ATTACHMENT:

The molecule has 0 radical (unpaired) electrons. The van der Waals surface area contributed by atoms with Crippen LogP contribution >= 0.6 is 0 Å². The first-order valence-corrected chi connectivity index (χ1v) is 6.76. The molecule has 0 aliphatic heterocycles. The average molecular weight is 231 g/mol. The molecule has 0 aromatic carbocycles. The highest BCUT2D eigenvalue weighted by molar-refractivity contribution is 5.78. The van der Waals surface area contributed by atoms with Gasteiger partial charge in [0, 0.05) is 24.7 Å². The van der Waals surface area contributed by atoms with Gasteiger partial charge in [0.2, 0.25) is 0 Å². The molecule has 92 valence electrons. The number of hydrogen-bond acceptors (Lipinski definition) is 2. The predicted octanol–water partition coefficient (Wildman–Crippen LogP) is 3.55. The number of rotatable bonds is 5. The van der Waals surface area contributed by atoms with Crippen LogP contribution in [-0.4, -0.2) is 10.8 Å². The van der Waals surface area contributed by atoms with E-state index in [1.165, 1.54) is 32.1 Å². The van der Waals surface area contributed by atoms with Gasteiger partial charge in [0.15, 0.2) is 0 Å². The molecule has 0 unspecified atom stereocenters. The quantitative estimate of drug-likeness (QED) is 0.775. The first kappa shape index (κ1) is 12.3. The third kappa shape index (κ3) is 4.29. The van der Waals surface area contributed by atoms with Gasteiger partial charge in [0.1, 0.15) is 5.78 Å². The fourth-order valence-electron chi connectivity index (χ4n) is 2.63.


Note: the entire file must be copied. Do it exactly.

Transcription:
The molecule has 0 radical (unpaired) electrons. The van der Waals surface area contributed by atoms with Crippen LogP contribution >= 0.6 is 0 Å². The first-order valence-corrected chi connectivity index (χ1v) is 6.76. The molecule has 0 aliphatic heterocycles. The average molecular weight is 231 g/mol. The molecule has 0 aromatic carbocycles. The highest BCUT2D eigenvalue weighted by molar-refractivity contribution is 5.78. The van der Waals surface area contributed by atoms with Gasteiger partial charge in [0, 0.05) is 24.7 Å². The van der Waals surface area contributed by atoms with Gasteiger partial charge in [0.2, 0.25) is 0 Å². The molecule has 92 valence electrons. The number of hydrogen-bond acceptors (Lipinski definition) is 2. The predicted octanol–water partition coefficient (Wildman–Crippen LogP) is 3.55. The number of rotatable bonds is 5. The van der Waals surface area contributed by atoms with Crippen LogP contribution in [-0.4, -0.2) is 10.8 Å². The van der Waals surface area contributed by atoms with E-state index in [1.165, 1.54) is 32.1 Å². The van der Waals surface area contributed by atoms with Gasteiger partial charge in [0.15, 0.2) is 0 Å². The molecule has 0 unspecified atom stereocenters. The quantitative estimate of drug-likeness (QED) is 0.775. The first kappa shape index (κ1) is 12.3. The third kappa shape index (κ3) is 4.29. The van der Waals surface area contributed by atoms with Gasteiger partial charge in [0.1, 0.15) is 5.78 Å². The fourth-order valence-electron chi connectivity index (χ4n) is 2.63.